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FBi Turns 10: Sun, September 8 @ Carriageworks, Sydney

Words by Scenewave Australia - Published on September 11, 2013


Sydney’s best independent music radio station FBi turned ten last week, and celebrated in style this Sunday at Carriageworks. There was a fantastic crowd, incredible homegrown talent, delicious food and more. There was smiles all around and it was a testament to just how much support, love and respect FBi has garnered over the past decade. This is how all birthdays should be celebrated.

8000 punters descended on trendier-and-trendier suburb of Redfern from midday for the sold out event. The weather had been a little drizzly in the morning, but cleared up and was so perfect all day; sunny but not too hot, cool enough that you got a break once you left the crowd, and the most perfectly subtle rain greeting us at the very end of a sweaty dance-filled day.

We arrived a couple hours late and proceeded to scuffle about, figuring out the token system that was in place on the day. We brought cash in with us and exchanged them for tokens to buy food and drinks. It seemed a little annoying, but it would’ve saved a lot of time and effort throughout the day. The one problem was that I had quite a few left over and there were no refunds on unused tokens.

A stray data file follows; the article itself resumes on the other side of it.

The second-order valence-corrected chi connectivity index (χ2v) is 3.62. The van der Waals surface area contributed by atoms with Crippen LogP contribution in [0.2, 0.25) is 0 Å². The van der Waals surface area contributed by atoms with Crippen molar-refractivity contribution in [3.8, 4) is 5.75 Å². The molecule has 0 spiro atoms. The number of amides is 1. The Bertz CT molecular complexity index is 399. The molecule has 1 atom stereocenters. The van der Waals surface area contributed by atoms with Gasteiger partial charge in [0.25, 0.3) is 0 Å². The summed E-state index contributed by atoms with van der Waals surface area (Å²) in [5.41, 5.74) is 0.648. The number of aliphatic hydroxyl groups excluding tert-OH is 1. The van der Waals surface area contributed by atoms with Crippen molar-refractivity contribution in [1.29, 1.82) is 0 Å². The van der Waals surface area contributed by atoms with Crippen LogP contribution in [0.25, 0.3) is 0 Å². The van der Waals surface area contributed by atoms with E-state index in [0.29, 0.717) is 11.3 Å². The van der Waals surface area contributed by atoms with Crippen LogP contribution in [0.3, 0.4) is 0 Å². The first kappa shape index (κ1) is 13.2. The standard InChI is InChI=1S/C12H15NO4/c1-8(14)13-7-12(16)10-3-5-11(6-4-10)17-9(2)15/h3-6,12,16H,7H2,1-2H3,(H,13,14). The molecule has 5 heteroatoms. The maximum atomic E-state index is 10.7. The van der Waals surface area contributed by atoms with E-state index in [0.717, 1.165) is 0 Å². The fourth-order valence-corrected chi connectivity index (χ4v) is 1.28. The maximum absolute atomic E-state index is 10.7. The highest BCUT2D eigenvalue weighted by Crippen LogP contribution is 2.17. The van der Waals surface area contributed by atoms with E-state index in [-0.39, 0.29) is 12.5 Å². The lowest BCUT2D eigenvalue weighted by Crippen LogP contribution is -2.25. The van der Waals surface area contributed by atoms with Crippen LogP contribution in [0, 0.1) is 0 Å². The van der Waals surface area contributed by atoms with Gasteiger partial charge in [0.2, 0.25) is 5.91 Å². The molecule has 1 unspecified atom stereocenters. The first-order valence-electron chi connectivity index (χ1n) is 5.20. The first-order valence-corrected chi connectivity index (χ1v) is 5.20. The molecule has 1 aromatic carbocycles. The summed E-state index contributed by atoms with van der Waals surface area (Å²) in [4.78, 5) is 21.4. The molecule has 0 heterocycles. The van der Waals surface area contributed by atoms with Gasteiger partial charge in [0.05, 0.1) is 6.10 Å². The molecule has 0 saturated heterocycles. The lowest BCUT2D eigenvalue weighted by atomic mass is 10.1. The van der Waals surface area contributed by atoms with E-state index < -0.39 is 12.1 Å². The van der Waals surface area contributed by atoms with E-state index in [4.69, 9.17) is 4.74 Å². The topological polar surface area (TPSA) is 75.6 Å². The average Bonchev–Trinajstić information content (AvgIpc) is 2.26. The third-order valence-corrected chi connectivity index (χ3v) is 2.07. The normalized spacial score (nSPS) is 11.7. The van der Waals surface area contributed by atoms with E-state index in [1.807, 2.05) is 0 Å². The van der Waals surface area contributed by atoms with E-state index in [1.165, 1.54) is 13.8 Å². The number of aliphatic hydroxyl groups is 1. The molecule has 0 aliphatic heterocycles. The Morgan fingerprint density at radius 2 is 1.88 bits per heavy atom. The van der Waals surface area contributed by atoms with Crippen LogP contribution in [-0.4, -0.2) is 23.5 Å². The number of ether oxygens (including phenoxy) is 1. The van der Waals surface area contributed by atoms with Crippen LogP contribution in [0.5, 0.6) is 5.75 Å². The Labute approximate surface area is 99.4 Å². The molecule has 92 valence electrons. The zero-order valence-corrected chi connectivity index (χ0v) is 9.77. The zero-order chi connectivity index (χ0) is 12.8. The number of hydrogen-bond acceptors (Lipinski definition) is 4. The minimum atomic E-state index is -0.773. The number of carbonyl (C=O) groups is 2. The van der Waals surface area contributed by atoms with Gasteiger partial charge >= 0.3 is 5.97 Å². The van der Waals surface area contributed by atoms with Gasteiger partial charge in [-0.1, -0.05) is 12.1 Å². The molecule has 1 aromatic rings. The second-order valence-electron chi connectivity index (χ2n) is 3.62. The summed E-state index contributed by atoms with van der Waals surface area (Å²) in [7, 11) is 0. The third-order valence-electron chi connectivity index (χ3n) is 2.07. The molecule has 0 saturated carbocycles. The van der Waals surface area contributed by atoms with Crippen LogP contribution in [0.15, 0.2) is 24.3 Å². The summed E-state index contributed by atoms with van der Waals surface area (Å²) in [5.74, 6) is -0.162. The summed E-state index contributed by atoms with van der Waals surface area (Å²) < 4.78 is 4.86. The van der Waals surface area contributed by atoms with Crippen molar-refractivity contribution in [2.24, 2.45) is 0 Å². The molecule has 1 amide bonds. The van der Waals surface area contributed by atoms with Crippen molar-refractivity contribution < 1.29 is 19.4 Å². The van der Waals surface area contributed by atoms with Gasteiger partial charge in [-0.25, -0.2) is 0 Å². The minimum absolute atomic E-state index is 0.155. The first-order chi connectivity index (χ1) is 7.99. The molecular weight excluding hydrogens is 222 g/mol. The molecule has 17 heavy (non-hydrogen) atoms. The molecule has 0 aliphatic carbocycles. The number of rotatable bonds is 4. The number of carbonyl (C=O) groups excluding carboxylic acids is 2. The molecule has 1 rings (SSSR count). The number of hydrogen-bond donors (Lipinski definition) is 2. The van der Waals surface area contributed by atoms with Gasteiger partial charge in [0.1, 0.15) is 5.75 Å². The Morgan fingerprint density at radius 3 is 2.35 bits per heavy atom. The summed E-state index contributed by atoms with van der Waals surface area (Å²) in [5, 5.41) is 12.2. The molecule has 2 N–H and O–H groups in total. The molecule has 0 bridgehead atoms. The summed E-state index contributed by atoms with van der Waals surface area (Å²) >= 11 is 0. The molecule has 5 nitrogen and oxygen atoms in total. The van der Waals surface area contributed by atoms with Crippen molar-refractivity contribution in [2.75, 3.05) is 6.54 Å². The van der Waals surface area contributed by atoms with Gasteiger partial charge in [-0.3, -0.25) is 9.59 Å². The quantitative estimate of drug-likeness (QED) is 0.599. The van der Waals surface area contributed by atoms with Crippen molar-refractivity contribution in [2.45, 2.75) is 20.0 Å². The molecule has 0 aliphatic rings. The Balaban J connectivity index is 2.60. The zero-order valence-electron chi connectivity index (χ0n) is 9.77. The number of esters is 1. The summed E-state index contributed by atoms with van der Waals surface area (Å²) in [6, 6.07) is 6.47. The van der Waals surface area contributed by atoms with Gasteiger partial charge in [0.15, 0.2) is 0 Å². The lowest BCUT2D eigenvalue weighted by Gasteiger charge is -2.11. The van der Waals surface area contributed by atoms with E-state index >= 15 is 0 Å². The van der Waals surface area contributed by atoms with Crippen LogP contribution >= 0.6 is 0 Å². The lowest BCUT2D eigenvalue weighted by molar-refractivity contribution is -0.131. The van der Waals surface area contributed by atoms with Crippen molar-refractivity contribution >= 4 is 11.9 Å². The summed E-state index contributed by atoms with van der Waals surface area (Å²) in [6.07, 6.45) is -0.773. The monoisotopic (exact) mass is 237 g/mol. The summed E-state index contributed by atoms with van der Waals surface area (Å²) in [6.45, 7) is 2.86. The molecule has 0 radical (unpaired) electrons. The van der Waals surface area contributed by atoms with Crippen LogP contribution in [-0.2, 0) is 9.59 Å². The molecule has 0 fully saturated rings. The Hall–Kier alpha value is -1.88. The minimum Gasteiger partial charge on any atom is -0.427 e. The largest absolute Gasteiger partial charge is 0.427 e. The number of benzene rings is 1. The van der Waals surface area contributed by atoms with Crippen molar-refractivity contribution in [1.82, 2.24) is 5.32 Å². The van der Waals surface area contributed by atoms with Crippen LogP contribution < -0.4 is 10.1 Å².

The first act we caught was Oliver Tank. The sun started peeping through the grey skies, it was a lovely way to kick off our day. The crowd was loving the mellow, ambient electronica. A highlight for me was his sublime Snoop Dogg cover, “Drop it Like it’s Beautiful”. It’s such a cool take on a classic track, the crowd loved it, and it sounded perfect outdoors.

I ran all the way to the second stage (it was on the opposite side of the festival) to see Kirin J Callinan, but I have to say that I was disappointed. I’m a big Kirin fan. I love his bellowing Nick Cave-y voice, his experimental style, the androgynous look, all of it. Sadly it just didn’t work too well. His voice is so rich and deep and full, at first it sounded beautiful. Soon though, the acoustics took over. You couldn’t hear anything else. The next song was much heavier, with crazy distortion and double pedals. It just got way too intense and overbearing. I’m a metal fan, sure, but it has to sound right. Maybe I just wasn’t in the mood.

We ran back to the main stage, via some edibles. There was a variety of Sydney’s hippest food trucks there for our culinary pleasure, at pretty standard festival prices. Most food cost between 4 and 7 tokens (1 token = $2.50.) Beer was 3 and a half tokens, as a comparison. The food was far tastier than your average festival gruel, generally used to dilute alcohol intake rather than actual enjoyment. It showed us the variety and superb quality of Sydney’s food truck scene. The queues for food and drinks were very slim throughout the whole day, an impressive feat. It was only towards the end when most had shut down, that you had to wait ten or so minutes for a feed.

Next we saw World’s End Press. They have a great festival vibe and we really got into it. I loved how much the band was obviously loving it, too. And why wouldn’t you? Flailing about like madmen, all sorts of weird and wild dance moves, it was great. The synth, the heavy beats and the sunshine peeking through greying clouds made for an awesome set.